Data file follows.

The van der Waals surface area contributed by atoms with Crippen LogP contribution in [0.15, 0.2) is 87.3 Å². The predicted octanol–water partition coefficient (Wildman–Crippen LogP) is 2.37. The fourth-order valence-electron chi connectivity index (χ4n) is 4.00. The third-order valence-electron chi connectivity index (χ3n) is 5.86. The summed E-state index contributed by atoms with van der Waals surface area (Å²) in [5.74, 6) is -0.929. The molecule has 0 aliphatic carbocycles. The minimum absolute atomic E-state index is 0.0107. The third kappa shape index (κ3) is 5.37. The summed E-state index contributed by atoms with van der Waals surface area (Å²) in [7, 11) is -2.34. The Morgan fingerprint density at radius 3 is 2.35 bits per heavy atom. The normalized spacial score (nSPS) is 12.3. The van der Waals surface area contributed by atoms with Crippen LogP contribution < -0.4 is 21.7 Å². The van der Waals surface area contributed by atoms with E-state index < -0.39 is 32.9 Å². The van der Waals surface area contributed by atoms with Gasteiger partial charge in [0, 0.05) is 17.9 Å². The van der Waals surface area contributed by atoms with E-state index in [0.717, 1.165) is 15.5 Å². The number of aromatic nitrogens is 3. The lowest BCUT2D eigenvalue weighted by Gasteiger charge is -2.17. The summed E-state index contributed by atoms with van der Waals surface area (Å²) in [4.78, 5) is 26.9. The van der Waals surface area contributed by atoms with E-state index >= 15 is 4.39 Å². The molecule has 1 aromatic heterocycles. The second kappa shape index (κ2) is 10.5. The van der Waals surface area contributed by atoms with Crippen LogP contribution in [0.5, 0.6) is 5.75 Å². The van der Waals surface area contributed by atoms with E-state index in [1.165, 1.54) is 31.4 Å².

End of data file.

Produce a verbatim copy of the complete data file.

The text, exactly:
The van der Waals surface area contributed by atoms with Crippen LogP contribution in [0.15, 0.2) is 87.3 Å². The predicted octanol–water partition coefficient (Wildman–Crippen LogP) is 2.37. The fourth-order valence-electron chi connectivity index (χ4n) is 4.00. The third-order valence-electron chi connectivity index (χ3n) is 5.86. The summed E-state index contributed by atoms with van der Waals surface area (Å²) in [5.74, 6) is -0.929. The molecule has 0 aliphatic carbocycles. The minimum absolute atomic E-state index is 0.0107. The third kappa shape index (κ3) is 5.37. The summed E-state index contributed by atoms with van der Waals surface area (Å²) in [7, 11) is -2.34. The Morgan fingerprint density at radius 3 is 2.35 bits per heavy atom. The normalized spacial score (nSPS) is 12.3. The van der Waals surface area contributed by atoms with Crippen LogP contribution < -0.4 is 21.7 Å². The van der Waals surface area contributed by atoms with E-state index < -0.39 is 32.9 Å². The van der Waals surface area contributed by atoms with Gasteiger partial charge in [0, 0.05) is 17.9 Å². The van der Waals surface area contributed by atoms with E-state index in [0.717, 1.165) is 15.5 Å². The number of aromatic nitrogens is 3. The lowest BCUT2D eigenvalue weighted by Gasteiger charge is -2.17. The summed E-state index contributed by atoms with van der Waals surface area (Å²) in [4.78, 5) is 26.9. The van der Waals surface area contributed by atoms with E-state index >= 15 is 4.39 Å². The molecule has 1 aromatic heterocycles. The second kappa shape index (κ2) is 10.5. The van der Waals surface area contributed by atoms with Crippen LogP contribution in [0.5, 0.6) is 5.75 Å². The van der Waals surface area contributed by atoms with E-state index in [1.165, 1.54) is 31.4 Å².